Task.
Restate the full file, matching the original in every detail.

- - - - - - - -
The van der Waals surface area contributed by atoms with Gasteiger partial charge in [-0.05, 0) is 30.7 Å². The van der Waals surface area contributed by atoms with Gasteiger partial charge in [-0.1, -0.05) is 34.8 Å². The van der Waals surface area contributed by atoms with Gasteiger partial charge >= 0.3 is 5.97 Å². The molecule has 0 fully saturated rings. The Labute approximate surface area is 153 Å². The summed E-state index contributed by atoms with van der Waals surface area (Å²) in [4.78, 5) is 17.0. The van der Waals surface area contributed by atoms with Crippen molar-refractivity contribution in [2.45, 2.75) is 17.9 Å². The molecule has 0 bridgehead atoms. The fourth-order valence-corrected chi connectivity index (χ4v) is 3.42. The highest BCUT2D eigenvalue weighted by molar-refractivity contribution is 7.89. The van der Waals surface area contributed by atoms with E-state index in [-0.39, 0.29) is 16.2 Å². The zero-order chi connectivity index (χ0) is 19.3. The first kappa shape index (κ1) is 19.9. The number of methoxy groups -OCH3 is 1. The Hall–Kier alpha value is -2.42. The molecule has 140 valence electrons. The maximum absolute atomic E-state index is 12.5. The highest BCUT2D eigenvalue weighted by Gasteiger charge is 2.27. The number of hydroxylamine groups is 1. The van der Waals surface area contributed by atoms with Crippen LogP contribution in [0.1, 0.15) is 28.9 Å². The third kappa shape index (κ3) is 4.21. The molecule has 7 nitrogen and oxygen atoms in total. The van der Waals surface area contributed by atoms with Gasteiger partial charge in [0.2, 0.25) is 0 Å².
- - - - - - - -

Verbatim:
The van der Waals surface area contributed by atoms with Gasteiger partial charge in [-0.05, 0) is 30.7 Å². The van der Waals surface area contributed by atoms with Gasteiger partial charge in [-0.1, -0.05) is 34.8 Å². The van der Waals surface area contributed by atoms with Gasteiger partial charge >= 0.3 is 5.97 Å². The molecule has 0 fully saturated rings. The Labute approximate surface area is 153 Å². The summed E-state index contributed by atoms with van der Waals surface area (Å²) in [4.78, 5) is 17.0. The van der Waals surface area contributed by atoms with Crippen molar-refractivity contribution in [2.45, 2.75) is 17.9 Å². The molecule has 0 bridgehead atoms. The fourth-order valence-corrected chi connectivity index (χ4v) is 3.42. The highest BCUT2D eigenvalue weighted by molar-refractivity contribution is 7.89. The van der Waals surface area contributed by atoms with E-state index in [-0.39, 0.29) is 16.2 Å². The zero-order chi connectivity index (χ0) is 19.3. The first kappa shape index (κ1) is 19.9. The number of methoxy groups -OCH3 is 1. The Hall–Kier alpha value is -2.42. The molecule has 140 valence electrons. The maximum absolute atomic E-state index is 12.5. The highest BCUT2D eigenvalue weighted by Gasteiger charge is 2.27. The number of hydroxylamine groups is 1. The van der Waals surface area contributed by atoms with Crippen LogP contribution in [0.1, 0.15) is 28.9 Å². The third kappa shape index (κ3) is 4.21. The molecule has 7 nitrogen and oxygen atoms in total. The van der Waals surface area contributed by atoms with Gasteiger partial charge in [0.2, 0.25) is 0 Å².